The benefits of physical activity


Exercise to help stress levels

Exercise reduces your adrenaline levels and triggers the release of endorphins – hormones which kill pain, lift spirits, and help your body to get back to normal after a stress attack.

After a difficult day, going to an exercise class or taking a dip in a swimming pool will help you thrash out pent-up aggression. Your head will feel clearer, your body re-energised, and you will generally feel calmer and more able to relax and enjoy your evening. Physical activity can help to make stress what should be: a brief helpful response to challenge rather than a permanent ball and chain.

Start gradually

Most people who try to get into shape after a period of inactivity are in too much a hurry. Unfortunately, there are no instant solutions to fitness and there is only a fine line that divides conditioning yourself and exhausting yourself.

Choose a sport or activity and start off slowly – if you have not run in years, you cannot expect to go out and run a five-minute mile straight away. Build up your stamina by exercising for increasingly longer lengths of time. In this way you will be motivated to keep to your programme. Trying to do too much, too soon, can be painful – it may even lead to injury and, as a result, you are more likely to give up.

Make it fun

Unfortunately, you cannot store the physical and psychological benefits of exercise in a cupboard and take them out when you need them. The only way you can reap the benefits is if you exercise regularly and, to do that, the sport or activity has to be fun, convenient and safe.

Choose an activity that you find genuinely enjoyable – if you hate water, avoid swimming. It sounds obvious, but if exercising becomes a chore, it is likely to do you more harm than good. And remember, exercising does not mean that you have to suffer for an hour among a mass of sweaty, heaving bodies in a trendy gym. Housework, gardening, mowing the lawn, walking the dog, and dancing all provide excellent physical exercise.

Convenience

Most of us will use the flimsiest of excuses not to exercise. And if it ever becomes remotely inconvenient, we will refuse to struggle to the pool or gym when we could be at home watching the television.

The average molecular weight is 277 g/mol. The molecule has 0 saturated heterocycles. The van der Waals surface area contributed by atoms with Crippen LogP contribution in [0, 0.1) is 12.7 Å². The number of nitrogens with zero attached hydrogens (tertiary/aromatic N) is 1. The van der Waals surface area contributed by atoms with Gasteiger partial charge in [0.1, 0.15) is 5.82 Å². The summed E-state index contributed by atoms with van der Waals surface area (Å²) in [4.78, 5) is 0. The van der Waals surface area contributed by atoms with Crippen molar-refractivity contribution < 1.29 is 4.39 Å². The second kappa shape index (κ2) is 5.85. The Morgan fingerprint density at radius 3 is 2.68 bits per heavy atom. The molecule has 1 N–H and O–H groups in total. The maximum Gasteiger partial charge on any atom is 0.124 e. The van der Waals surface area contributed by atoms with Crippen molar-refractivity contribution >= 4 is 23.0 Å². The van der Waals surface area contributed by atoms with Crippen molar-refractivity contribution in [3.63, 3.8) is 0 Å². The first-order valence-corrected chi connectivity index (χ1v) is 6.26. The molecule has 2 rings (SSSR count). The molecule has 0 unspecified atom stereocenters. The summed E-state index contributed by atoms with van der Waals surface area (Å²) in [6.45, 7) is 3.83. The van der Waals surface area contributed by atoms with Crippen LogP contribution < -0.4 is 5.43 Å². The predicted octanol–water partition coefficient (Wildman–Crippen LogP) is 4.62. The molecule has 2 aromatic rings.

The trick of avoiding this scenario is to make your exercise sessions as convenient as possible. Plan to exercise when you know you will have time available. Leave your kit at work and go for a walk in your lunch break. Go to the swimming pool or gym on the way home from work rather than going home first – once you are home it is often hard to go out again.

Keep it safe

If you have not exercised for a while, or have recently been ill, consult your doctor for a check-up before embarking on an exercise programme that will involve strenuous activity. While you are at your doctor’s, why not use your appointment to discuss the best form of activity for you?

Always bear in the back of your mind that the goal of exercise is to train not strain. If you feel any pain, dizziness, or shortness of breath while exercising, stop immediately and pay your doctor a visit.

Set realistic goals

Do not allow yourself to become too competitive if you are already stressed out – you will be simply piling one stress on top of another. Pushing yourself to beat your previous best, or to thrash your partner at squash, will add to the stress in your life, not reduce it. If you feel the need for more stress, fierce competition is fine. But if more stress is the last thing you need, avoid the temptation to goad yourself too hard – play to enjoy the activity rather than just to win.

Add variety

If you get bored with one sport, switch to another – adding variety to your programme will help to keep you motivated. If you go to the gym, use a different piece of equipment each time you go. To ensure a balanced work-out, do something aerobic every other day.

Alternating activities in this way will also avoid stressing the same muscle groups on consecutive days. Try swimming one day and power walking the next for good all round fitness.

Walk to beat stress

Brisk walking on a regular basis is a near-perfect way of exercising. Apart from a good pair of trainers, it costs nothing and can be done at any time, anywhere. Another bonus of walking is that it can be adjusted to suit your own level of fitness.

When walking for fitness, you need to stride fast enough so that you breathe deeply but are not short of breath. For best results walk for at least half an hour three or four times a week. The added advantage of walking over other activities is that everyone in the family can take part, making it an excellent form of family stress control.

To get into the habit of walking:

• Never drive less than one mile – make the decision to walk instead;
• Park your car further away from your destination than normal – this will make you walk a bit further;
• Get off the bus a stop earlier than usual and finish your journey on foot;
• Use stairs instead of taking a lift or escalator;
• Do not make bad weather an excuse not to walk – use an umbrella.

In the next section we’ll look at how diet and the right nutrition can help reduce stress.

Eat to beat stress >>

Text Copyright © Alix Needham
Find out more about the author here

Find a local practitioner
Search Therapist
Share


Do not copy from this page - plagiarism will be detected by Copyscape. If you want to use our content click here for syndication criteria